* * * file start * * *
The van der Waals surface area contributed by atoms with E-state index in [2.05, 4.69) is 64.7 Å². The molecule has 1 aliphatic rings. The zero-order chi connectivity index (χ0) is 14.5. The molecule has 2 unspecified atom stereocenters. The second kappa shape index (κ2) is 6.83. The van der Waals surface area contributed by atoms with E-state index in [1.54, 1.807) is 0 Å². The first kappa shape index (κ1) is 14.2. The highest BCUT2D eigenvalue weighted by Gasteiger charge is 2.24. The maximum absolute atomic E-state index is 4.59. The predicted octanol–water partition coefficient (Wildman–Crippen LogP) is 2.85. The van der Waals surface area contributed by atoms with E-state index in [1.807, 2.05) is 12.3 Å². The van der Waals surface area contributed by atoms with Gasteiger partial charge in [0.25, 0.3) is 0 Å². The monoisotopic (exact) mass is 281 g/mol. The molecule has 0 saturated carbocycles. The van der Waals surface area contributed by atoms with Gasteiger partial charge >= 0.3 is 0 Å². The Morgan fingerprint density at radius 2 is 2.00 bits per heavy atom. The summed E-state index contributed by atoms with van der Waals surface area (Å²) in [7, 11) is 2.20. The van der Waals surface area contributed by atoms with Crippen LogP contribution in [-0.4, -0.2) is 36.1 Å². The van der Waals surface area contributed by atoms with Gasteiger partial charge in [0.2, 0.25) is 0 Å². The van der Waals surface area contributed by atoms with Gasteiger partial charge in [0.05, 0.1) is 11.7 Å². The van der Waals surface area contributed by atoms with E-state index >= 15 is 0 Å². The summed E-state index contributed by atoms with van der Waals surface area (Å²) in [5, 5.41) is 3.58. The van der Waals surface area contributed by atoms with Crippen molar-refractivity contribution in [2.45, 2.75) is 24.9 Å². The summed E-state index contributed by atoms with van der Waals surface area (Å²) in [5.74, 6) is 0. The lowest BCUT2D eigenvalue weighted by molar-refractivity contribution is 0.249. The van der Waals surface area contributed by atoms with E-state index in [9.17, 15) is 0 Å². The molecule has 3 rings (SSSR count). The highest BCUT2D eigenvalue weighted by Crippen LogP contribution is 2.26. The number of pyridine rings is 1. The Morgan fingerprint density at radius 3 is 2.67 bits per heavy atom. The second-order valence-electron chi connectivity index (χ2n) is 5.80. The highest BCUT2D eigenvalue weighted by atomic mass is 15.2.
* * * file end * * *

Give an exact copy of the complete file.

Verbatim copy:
The van der Waals surface area contributed by atoms with E-state index in [2.05, 4.69) is 64.7 Å². The molecule has 1 aliphatic rings. The zero-order chi connectivity index (χ0) is 14.5. The molecule has 2 unspecified atom stereocenters. The second kappa shape index (κ2) is 6.83. The van der Waals surface area contributed by atoms with E-state index in [1.54, 1.807) is 0 Å². The first kappa shape index (κ1) is 14.2. The highest BCUT2D eigenvalue weighted by Gasteiger charge is 2.24. The maximum absolute atomic E-state index is 4.59. The predicted octanol–water partition coefficient (Wildman–Crippen LogP) is 2.85. The van der Waals surface area contributed by atoms with E-state index in [1.807, 2.05) is 12.3 Å². The van der Waals surface area contributed by atoms with Gasteiger partial charge in [0.25, 0.3) is 0 Å². The monoisotopic (exact) mass is 281 g/mol. The molecule has 0 saturated carbocycles. The van der Waals surface area contributed by atoms with Gasteiger partial charge >= 0.3 is 0 Å². The Morgan fingerprint density at radius 2 is 2.00 bits per heavy atom. The summed E-state index contributed by atoms with van der Waals surface area (Å²) in [7, 11) is 2.20. The van der Waals surface area contributed by atoms with Crippen LogP contribution in [-0.4, -0.2) is 36.1 Å². The van der Waals surface area contributed by atoms with Gasteiger partial charge in [0.2, 0.25) is 0 Å². The van der Waals surface area contributed by atoms with Gasteiger partial charge in [0.05, 0.1) is 11.7 Å². The van der Waals surface area contributed by atoms with E-state index >= 15 is 0 Å². The summed E-state index contributed by atoms with van der Waals surface area (Å²) in [5, 5.41) is 3.58. The van der Waals surface area contributed by atoms with Crippen molar-refractivity contribution in [2.45, 2.75) is 24.9 Å². The summed E-state index contributed by atoms with van der Waals surface area (Å²) in [5.74, 6) is 0. The lowest BCUT2D eigenvalue weighted by molar-refractivity contribution is 0.249. The van der Waals surface area contributed by atoms with E-state index in [9.17, 15) is 0 Å². The molecule has 3 rings (SSSR count). The highest BCUT2D eigenvalue weighted by Crippen LogP contribution is 2.26. The number of pyridine rings is 1. The Morgan fingerprint density at radius 3 is 2.67 bits per heavy atom. The second-order valence-electron chi connectivity index (χ2n) is 5.80. The highest BCUT2D eigenvalue weighted by atomic mass is 15.2.